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An Insight into Fugitive Economic Offenders Bill, 2017 – Crackdown on Financial Crimes & Fraud

Drafted by CS S.Abhinav

The Fugitive Economic Offenders Bill 2017 was drafted by the Union Government of India to prevent
the economic offenders from evading the process of law by remaining outside the jurisdiction of Indian courts. The Fugitive Economic Offenders Bill is aimed squarely at the likes of Nirav Modi and Vijay Mallya. The bill after becoming an Act will be applicable to the whole of India.

Let us first understand, who is a Fugitive Economic Offender under the draft bill; ͞Fugitive Economic Offender͟ means any individual against whom a warrant for arrest in relation to a
scheduled offence has been issued by any court in India, who:

(I) leaves or has left India so as to avoid criminal prosecution; or

(II)Refuses to return to India to face criminal prosecution.

The draft bill is attached with a list of offences, which include cheating, forgery, fraud, corruption,
insider trading, customs evasion, non repayment of deposits and more. It must be noted that the Act
becomes applicable only in the cases where the offence is for amounts above Rs.100 Crore.
Who can file an application to declare an individual as a fugitive economic offender?

The Director or any other officer authorised by the Director may file an application to the Special Court for a declaration that an individual is a fugitive economic offender.
The application must contain:—

(a) reasons for the belief that an individual is a fugitive economic offender;

(b) any information available as to the whereabouts of the fugitive economic offender;

(c) a list of properties or the value of such properties believed to be the proceeds of crime, including any such property outside India for which confiscation is sought;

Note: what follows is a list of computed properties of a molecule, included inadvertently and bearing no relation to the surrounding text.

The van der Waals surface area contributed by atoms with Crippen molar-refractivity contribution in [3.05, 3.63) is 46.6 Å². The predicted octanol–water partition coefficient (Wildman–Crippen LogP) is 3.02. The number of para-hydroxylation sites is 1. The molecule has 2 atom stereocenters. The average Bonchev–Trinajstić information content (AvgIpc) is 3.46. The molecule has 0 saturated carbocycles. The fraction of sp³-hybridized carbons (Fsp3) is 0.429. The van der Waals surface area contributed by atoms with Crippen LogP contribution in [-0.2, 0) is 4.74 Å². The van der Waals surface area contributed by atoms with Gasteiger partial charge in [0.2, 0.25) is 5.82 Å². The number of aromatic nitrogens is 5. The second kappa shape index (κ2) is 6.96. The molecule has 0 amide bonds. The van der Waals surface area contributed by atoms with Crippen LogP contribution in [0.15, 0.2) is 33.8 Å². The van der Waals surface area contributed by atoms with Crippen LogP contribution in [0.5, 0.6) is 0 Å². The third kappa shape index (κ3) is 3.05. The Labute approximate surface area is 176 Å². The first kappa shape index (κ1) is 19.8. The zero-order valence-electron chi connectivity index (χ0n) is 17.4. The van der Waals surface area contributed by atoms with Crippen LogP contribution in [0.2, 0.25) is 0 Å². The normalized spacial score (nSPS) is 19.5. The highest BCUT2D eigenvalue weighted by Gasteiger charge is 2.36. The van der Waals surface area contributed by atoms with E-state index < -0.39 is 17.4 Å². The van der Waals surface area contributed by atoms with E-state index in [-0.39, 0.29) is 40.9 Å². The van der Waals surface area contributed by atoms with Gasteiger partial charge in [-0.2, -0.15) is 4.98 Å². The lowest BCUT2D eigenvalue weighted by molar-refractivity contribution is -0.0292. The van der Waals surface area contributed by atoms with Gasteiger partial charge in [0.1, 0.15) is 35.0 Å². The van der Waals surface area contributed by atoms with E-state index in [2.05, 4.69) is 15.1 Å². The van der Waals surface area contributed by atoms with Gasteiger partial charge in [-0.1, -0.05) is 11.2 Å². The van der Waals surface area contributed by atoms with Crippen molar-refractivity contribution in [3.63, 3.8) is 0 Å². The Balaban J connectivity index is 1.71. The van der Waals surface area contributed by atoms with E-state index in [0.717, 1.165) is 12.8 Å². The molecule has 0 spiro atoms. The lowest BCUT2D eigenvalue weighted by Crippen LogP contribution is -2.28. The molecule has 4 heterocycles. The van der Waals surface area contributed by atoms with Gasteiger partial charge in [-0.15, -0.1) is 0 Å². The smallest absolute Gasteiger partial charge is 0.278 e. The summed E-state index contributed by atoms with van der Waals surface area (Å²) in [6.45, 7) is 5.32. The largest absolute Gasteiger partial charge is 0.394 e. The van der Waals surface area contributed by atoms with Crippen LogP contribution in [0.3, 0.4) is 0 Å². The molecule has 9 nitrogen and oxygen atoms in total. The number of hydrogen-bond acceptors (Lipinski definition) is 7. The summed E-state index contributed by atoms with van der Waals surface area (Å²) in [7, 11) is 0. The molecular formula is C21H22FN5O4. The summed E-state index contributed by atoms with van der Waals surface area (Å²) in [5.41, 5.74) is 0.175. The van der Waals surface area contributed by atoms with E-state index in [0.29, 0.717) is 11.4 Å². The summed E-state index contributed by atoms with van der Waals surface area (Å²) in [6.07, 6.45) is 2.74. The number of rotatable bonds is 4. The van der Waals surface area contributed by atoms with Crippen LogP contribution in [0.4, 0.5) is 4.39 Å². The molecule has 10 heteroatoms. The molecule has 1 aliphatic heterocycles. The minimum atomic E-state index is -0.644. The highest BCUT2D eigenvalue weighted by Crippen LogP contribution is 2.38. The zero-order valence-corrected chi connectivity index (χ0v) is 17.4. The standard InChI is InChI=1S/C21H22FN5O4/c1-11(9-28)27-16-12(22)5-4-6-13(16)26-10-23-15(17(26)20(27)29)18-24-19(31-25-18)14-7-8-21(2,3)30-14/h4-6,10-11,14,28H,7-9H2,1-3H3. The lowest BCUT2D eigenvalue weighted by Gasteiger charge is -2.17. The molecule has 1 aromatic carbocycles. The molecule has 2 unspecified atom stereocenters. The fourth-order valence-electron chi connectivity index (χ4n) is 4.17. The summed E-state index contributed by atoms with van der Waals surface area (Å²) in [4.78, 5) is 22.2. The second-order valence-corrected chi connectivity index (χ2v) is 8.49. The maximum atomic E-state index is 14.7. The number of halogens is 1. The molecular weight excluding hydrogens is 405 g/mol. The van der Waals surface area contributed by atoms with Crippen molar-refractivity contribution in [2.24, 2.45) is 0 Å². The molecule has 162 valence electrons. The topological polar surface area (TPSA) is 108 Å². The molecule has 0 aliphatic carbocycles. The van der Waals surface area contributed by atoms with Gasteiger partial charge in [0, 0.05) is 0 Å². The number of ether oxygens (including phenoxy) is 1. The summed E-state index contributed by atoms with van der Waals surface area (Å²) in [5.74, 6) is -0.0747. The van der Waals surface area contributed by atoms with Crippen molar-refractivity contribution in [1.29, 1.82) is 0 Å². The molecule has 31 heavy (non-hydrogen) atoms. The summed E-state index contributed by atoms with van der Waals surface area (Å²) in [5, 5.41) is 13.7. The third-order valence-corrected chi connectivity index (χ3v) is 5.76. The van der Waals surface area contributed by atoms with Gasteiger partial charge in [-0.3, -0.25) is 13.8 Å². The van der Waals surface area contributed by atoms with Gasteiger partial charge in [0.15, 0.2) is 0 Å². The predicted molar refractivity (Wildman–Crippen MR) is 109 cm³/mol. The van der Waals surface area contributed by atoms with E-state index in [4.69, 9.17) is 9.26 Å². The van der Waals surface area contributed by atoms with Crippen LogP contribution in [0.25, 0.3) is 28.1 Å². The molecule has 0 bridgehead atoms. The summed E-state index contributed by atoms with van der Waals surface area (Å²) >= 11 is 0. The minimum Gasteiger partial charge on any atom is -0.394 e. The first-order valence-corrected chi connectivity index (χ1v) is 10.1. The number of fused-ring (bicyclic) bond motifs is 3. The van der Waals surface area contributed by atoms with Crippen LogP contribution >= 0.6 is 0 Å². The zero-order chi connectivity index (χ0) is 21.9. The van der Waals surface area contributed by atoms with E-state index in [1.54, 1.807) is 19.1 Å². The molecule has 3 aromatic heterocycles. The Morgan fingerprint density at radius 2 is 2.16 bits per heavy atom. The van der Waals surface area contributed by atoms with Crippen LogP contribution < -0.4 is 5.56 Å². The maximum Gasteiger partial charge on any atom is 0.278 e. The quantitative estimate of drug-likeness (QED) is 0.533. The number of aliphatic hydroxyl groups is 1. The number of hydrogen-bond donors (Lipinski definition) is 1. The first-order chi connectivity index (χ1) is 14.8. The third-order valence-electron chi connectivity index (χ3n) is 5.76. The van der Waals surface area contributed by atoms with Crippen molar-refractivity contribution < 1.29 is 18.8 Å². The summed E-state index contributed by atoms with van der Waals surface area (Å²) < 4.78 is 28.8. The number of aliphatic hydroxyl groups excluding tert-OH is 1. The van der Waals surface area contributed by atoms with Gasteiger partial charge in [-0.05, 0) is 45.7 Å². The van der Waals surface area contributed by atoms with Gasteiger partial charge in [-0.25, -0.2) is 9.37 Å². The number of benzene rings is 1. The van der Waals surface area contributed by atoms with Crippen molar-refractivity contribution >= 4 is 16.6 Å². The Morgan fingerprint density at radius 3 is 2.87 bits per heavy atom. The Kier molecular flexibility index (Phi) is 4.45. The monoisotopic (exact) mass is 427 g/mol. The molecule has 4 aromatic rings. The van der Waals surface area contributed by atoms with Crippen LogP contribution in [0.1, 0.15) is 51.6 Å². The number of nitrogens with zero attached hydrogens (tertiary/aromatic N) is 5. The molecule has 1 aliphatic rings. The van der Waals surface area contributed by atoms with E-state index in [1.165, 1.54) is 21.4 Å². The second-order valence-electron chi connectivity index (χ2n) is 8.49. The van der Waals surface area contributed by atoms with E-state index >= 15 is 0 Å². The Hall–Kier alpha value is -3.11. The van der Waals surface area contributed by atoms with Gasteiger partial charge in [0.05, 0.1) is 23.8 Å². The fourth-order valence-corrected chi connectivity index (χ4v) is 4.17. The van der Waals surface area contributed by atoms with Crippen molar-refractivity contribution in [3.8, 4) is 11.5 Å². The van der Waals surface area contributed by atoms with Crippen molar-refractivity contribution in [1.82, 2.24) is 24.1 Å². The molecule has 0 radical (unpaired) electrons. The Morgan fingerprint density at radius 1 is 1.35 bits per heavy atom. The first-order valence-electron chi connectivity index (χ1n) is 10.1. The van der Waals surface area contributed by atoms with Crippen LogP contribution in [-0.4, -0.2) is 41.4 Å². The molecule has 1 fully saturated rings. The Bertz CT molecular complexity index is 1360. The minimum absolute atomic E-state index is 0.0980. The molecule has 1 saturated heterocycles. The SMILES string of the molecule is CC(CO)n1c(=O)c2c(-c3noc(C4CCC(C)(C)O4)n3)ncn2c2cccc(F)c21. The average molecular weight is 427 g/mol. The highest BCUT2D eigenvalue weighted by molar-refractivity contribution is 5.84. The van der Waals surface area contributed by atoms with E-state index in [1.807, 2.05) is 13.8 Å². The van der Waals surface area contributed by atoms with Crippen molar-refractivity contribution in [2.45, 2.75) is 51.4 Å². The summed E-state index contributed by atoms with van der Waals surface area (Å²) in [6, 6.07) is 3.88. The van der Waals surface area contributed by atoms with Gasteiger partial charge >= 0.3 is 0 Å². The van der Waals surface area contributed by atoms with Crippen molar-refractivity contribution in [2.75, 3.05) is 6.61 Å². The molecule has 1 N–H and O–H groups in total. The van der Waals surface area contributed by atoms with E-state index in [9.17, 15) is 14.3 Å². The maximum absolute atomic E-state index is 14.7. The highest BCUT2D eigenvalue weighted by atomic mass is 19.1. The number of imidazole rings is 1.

(d) a list of properties owned by the person in India for which confiscation is sought;

(e) a list of persons who may have an interest in any of the properties listed under sub-clauses (c)
and (d).

After the application is filed, the Court will issue a notice to the person named a ͚fugitive economic
offender͛. Within six weeks from the date of notice, the person will have to present himself at ͞a
specified place at a specified time͟. If the offender fails to do so, then he will be declared a ͚fugitive
economic offender͛ and his properties as listed in the Director͛s application will be confiscated.
Once an individual is declared as a fugitive economic offender, the government can take steps to
confiscate the proceeds of the crime and any other property they own. In simple words the properties
left behind by the fugitives will be controlled by the state if they fail to return back to India within the
stipulated time.

The Bill also says that, once a person has been declared a fugitive economic offender, any court in India can deprive any individual from filing or defending a civil claim regarding that property. This means that even before a person is found guilty by the court, he is deprived of filing or defending a civil claim regarding the property. This provision of the bill is likely to create a controversy according to law  experts since it is in violation of the settled principle under the constitution of India that one is
considered innocent unless proven guilty.